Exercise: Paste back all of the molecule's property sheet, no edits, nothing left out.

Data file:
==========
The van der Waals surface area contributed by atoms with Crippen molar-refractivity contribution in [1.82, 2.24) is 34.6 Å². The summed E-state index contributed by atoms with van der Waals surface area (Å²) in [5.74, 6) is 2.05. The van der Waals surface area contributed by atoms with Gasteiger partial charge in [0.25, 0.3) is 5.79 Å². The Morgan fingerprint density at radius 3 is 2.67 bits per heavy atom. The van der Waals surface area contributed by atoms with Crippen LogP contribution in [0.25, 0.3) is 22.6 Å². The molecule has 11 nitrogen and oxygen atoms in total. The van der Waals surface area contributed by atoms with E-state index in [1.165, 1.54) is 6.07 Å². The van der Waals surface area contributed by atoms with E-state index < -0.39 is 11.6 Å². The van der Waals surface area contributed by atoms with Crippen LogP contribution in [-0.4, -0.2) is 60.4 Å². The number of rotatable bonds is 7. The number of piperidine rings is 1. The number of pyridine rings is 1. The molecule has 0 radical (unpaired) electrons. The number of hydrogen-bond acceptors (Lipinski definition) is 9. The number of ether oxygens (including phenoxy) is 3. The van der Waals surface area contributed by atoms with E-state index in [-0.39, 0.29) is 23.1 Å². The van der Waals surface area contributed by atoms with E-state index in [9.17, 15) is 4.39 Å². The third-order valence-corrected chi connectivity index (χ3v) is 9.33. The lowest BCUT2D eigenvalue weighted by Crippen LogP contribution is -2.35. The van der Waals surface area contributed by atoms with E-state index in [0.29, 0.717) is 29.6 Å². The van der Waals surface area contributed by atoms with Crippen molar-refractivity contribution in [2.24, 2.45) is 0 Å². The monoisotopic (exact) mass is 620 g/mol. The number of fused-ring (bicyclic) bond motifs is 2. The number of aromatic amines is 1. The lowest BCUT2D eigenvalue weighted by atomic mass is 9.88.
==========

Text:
The van der Waals surface area contributed by atoms with Crippen molar-refractivity contribution in [1.82, 2.24) is 34.6 Å². The summed E-state index contributed by atoms with van der Waals surface area (Å²) in [5.74, 6) is 2.05. The van der Waals surface area contributed by atoms with Gasteiger partial charge in [0.25, 0.3) is 5.79 Å². The Morgan fingerprint density at radius 3 is 2.67 bits per heavy atom. The van der Waals surface area contributed by atoms with Crippen LogP contribution in [0.25, 0.3) is 22.6 Å². The molecule has 11 nitrogen and oxygen atoms in total. The van der Waals surface area contributed by atoms with E-state index in [1.165, 1.54) is 6.07 Å². The van der Waals surface area contributed by atoms with E-state index < -0.39 is 11.6 Å². The van der Waals surface area contributed by atoms with Crippen LogP contribution in [-0.4, -0.2) is 60.4 Å². The number of rotatable bonds is 7. The number of piperidine rings is 1. The number of pyridine rings is 1. The molecule has 0 radical (unpaired) electrons. The number of hydrogen-bond acceptors (Lipinski definition) is 9. The number of ether oxygens (including phenoxy) is 3. The van der Waals surface area contributed by atoms with E-state index in [-0.39, 0.29) is 23.1 Å². The van der Waals surface area contributed by atoms with E-state index in [9.17, 15) is 4.39 Å². The third-order valence-corrected chi connectivity index (χ3v) is 9.33. The lowest BCUT2D eigenvalue weighted by Crippen LogP contribution is -2.35. The van der Waals surface area contributed by atoms with E-state index in [0.29, 0.717) is 29.6 Å². The van der Waals surface area contributed by atoms with Crippen molar-refractivity contribution in [2.24, 2.45) is 0 Å². The monoisotopic (exact) mass is 620 g/mol. The number of fused-ring (bicyclic) bond motifs is 2. The number of aromatic amines is 1. The lowest BCUT2D eigenvalue weighted by atomic mass is 9.88.